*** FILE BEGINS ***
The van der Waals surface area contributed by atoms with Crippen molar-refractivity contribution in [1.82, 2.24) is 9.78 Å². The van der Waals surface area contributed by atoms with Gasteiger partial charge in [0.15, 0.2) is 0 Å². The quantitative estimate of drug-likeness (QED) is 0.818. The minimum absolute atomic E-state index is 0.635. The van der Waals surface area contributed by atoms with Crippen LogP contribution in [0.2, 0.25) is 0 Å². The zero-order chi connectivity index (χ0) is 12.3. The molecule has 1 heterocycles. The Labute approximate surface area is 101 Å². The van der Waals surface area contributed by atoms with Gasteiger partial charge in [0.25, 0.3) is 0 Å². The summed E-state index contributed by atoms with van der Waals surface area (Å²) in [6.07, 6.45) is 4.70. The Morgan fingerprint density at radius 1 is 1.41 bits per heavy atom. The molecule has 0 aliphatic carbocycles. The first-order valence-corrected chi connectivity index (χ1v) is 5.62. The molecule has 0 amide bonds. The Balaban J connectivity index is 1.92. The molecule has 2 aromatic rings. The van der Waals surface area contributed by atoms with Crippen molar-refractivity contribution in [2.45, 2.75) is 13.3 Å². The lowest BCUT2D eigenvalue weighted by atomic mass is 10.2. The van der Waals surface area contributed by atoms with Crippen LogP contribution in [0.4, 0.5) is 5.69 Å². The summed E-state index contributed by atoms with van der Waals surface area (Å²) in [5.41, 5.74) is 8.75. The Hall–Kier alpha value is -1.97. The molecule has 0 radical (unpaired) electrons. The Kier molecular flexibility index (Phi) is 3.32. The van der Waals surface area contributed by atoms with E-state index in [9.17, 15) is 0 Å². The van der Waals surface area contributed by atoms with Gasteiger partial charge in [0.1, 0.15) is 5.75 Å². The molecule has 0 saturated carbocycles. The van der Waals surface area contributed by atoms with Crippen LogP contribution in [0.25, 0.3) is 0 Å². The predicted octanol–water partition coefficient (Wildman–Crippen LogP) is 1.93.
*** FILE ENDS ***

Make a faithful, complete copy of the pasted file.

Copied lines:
The van der Waals surface area contributed by atoms with Crippen molar-refractivity contribution in [1.82, 2.24) is 9.78 Å². The van der Waals surface area contributed by atoms with Gasteiger partial charge in [0.15, 0.2) is 0 Å². The quantitative estimate of drug-likeness (QED) is 0.818. The minimum absolute atomic E-state index is 0.635. The van der Waals surface area contributed by atoms with Crippen LogP contribution in [0.2, 0.25) is 0 Å². The zero-order chi connectivity index (χ0) is 12.3. The molecule has 1 heterocycles. The Labute approximate surface area is 101 Å². The van der Waals surface area contributed by atoms with Gasteiger partial charge in [0.25, 0.3) is 0 Å². The summed E-state index contributed by atoms with van der Waals surface area (Å²) in [6.07, 6.45) is 4.70. The Morgan fingerprint density at radius 1 is 1.41 bits per heavy atom. The molecule has 0 aliphatic carbocycles. The first-order valence-corrected chi connectivity index (χ1v) is 5.62. The molecule has 0 amide bonds. The Balaban J connectivity index is 1.92. The molecule has 2 aromatic rings. The van der Waals surface area contributed by atoms with Crippen molar-refractivity contribution in [2.45, 2.75) is 13.3 Å². The lowest BCUT2D eigenvalue weighted by atomic mass is 10.2. The van der Waals surface area contributed by atoms with Crippen LogP contribution in [0.4, 0.5) is 5.69 Å². The summed E-state index contributed by atoms with van der Waals surface area (Å²) in [5.41, 5.74) is 8.75. The Hall–Kier alpha value is -1.97. The molecule has 0 radical (unpaired) electrons. The Kier molecular flexibility index (Phi) is 3.32. The van der Waals surface area contributed by atoms with E-state index in [9.17, 15) is 0 Å². The van der Waals surface area contributed by atoms with Gasteiger partial charge in [0.1, 0.15) is 5.75 Å². The molecule has 0 saturated carbocycles. The van der Waals surface area contributed by atoms with Crippen LogP contribution in [0.25, 0.3) is 0 Å². The predicted octanol–water partition coefficient (Wildman–Crippen LogP) is 1.93.